|This article needs additional citations for verification. (November 2007)|
|Stylistic origins||Folk, folk rock, post-punk, experimental, industrial, dark wave|
|Cultural origins||1980s, England|
|Typical instruments||Folk instruments, electronic instruments|
|Derivative forms||Martial industrial|
|Post-industrial - Freak folk|
Neofolk is a form of folk music-inspired experimental music that emerged from post-industrial music circles. Neofolk can either be solely acoustic folk music or a blend of acoustic folk instrumentation aided by varieties of accompanying sounds such as pianos, strings and elements of industrial music and experimental music. The genre encompasses a wide assortment of themes. Neofolk musicians often have ties to other genres such as neoclassical and martial industrial.
The term "neofolk" originates from esoteric music circles who started using the term in the late 20th century to describe music influenced by musicians such as Douglas Pearce (Death In June), Tony Wakeford (Sol Invictus) and David Tibet (Current 93).
Anglo-American folk music with similar sounds and themes to neofolk existed as far back as the 1960s. Folk musicians such as Vulcan's Hammer, Changes, Leonard Cohen, and Comus could be considered harbingers of the sound that later influenced the neofolk artists. Also the later explorations of Velvet Underground's band members, specifically those of Lou Reed, have been called a major influence to what later became neofolk.
A majority of artists within the neofolk genre focus on archaic, cultural and literary references. Local traditions and indigenous beliefs tend to be portrayed heavily as well as esoteric and historical topics.
Heathenry and occultism
Various forms of neopaganism and occultism play a part in the themes touched upon by many modern and original neofolk artists. Runic alphabets, heathen European sites and other means of expressing an interest in the ancient and ancestral occurs often in neofolk music. Aesthetically, references to this subject occur within band names, album artwork, clothing and various other means of artistic expression. This has led to some forefathers of the genre and current artists within the genre attributing it to being an aspect of a broader neopagan revival.
Related terms and styles
As a descriptor, apocalyptic folk predates neofolk and was used by David Tibet to describe the music of his band Current 93 during a period in the late 1980s and early 1990s. Initially, Tibet did not intend to imply connection with the folk music genre; rather, that Current 93 was made by "apocalyptic folk, or guys."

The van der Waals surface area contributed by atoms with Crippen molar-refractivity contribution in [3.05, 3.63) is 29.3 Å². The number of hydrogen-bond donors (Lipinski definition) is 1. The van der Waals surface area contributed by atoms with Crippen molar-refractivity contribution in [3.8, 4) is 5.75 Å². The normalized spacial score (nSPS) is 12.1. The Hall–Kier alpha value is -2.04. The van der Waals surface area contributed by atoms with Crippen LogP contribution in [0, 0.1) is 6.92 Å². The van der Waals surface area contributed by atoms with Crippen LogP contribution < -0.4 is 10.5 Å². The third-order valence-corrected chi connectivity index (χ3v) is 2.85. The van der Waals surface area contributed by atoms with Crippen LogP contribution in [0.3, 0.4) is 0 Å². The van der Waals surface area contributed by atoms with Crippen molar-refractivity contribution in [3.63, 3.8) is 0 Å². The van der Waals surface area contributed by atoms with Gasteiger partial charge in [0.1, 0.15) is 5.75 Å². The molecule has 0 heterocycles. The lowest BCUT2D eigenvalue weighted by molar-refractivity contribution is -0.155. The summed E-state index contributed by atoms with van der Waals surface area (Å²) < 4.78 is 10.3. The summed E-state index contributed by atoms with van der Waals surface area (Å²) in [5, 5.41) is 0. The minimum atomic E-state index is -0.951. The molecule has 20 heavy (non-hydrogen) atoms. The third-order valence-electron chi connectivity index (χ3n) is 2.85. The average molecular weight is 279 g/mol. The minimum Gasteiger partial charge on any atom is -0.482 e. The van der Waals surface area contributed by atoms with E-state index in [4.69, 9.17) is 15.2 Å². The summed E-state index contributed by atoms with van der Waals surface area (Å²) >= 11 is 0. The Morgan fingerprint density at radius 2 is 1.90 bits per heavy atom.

Martial industrial or military pop is a genre that shares a lot in common with neofolk and developed very close to it.
- Webb, Peter (2007). "Neo-Folk or Postindustrial Music". Exploring the Networked Worlds of Popular Music. Routledge. ISBN 9780415956581. "One milieu to develop out of Punk was the scene that later became known as either apocalyptic folk, postindustrial, or later neo-folk."
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- "I'm very happy about that because I see Death In June as part of a European cultural revival. I'm pleased that the Old Gods are being resurrected, for want of a better word. Old symbols. I feel very pleased that I am a part of that process and that I have had influence. At this stage in the game, so to speak, it's not false modesty to say that I am content with my influence." Powell, Erin. Interview with Douglas Pearce, 2005.
- Rehill, Anne (2009). The Apocalypse Is Everywhere: A Popular History of America's Favorite Nightmare. Greenwood Publishing. p. 205. ISBN 0-313-35438-3.
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- Anton Shekhovtsov, 'Apoliteic music: Neo-Folk, Martial Industrial and "metapolitical fascism"', Patterns of Prejudice, Vol. 43, No. 5 (December 2009), pp. 431–457.
- Peter Webb, Exploring the Networked Worlds of Popular Music: Milieu Cultures (New York: Routledge, 2007), ISBN 0-415-95658-7.
- Andreas Diesel und Dieter Gerten, Looking for Europe - Neofolk und Hintergründe (Zeltingen-Rachtig: Index-Verlag, 2005), ISBN 3-936878-02-1.